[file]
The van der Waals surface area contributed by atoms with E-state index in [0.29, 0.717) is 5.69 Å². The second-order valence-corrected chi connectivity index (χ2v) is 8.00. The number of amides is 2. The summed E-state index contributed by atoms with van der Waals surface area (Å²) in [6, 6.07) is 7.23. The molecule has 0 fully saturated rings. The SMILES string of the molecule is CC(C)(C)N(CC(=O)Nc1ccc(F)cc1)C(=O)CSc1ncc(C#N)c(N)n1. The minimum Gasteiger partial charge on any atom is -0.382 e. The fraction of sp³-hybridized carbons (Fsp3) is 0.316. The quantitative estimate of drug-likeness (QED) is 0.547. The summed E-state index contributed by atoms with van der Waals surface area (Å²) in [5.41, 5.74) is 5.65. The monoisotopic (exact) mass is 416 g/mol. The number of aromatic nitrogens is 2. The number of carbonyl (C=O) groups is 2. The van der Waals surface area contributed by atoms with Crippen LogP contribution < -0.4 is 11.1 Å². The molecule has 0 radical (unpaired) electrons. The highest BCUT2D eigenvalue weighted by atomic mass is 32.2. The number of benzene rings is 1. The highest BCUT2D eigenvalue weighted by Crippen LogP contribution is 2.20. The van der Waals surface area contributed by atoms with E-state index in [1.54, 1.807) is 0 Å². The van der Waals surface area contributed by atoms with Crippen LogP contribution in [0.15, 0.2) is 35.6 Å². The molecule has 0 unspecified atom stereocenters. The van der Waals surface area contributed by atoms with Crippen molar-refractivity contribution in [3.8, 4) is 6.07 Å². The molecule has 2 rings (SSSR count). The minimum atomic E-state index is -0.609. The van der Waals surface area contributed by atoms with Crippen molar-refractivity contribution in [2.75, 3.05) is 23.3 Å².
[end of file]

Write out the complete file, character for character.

The van der Waals surface area contributed by atoms with E-state index in [0.29, 0.717) is 5.69 Å². The second-order valence-corrected chi connectivity index (χ2v) is 8.00. The number of amides is 2. The summed E-state index contributed by atoms with van der Waals surface area (Å²) in [6, 6.07) is 7.23. The molecule has 0 fully saturated rings. The SMILES string of the molecule is CC(C)(C)N(CC(=O)Nc1ccc(F)cc1)C(=O)CSc1ncc(C#N)c(N)n1. The minimum Gasteiger partial charge on any atom is -0.382 e. The fraction of sp³-hybridized carbons (Fsp3) is 0.316. The quantitative estimate of drug-likeness (QED) is 0.547. The summed E-state index contributed by atoms with van der Waals surface area (Å²) in [5.41, 5.74) is 5.65. The monoisotopic (exact) mass is 416 g/mol. The number of aromatic nitrogens is 2. The number of carbonyl (C=O) groups is 2. The van der Waals surface area contributed by atoms with Crippen LogP contribution < -0.4 is 11.1 Å². The molecule has 0 radical (unpaired) electrons. The highest BCUT2D eigenvalue weighted by atomic mass is 32.2. The number of benzene rings is 1. The highest BCUT2D eigenvalue weighted by Crippen LogP contribution is 2.20. The van der Waals surface area contributed by atoms with E-state index in [1.54, 1.807) is 0 Å². The van der Waals surface area contributed by atoms with Crippen LogP contribution in [0.15, 0.2) is 35.6 Å². The molecule has 0 unspecified atom stereocenters. The van der Waals surface area contributed by atoms with Crippen molar-refractivity contribution in [3.8, 4) is 6.07 Å². The molecule has 2 rings (SSSR count). The minimum atomic E-state index is -0.609. The van der Waals surface area contributed by atoms with Crippen molar-refractivity contribution in [2.75, 3.05) is 23.3 Å².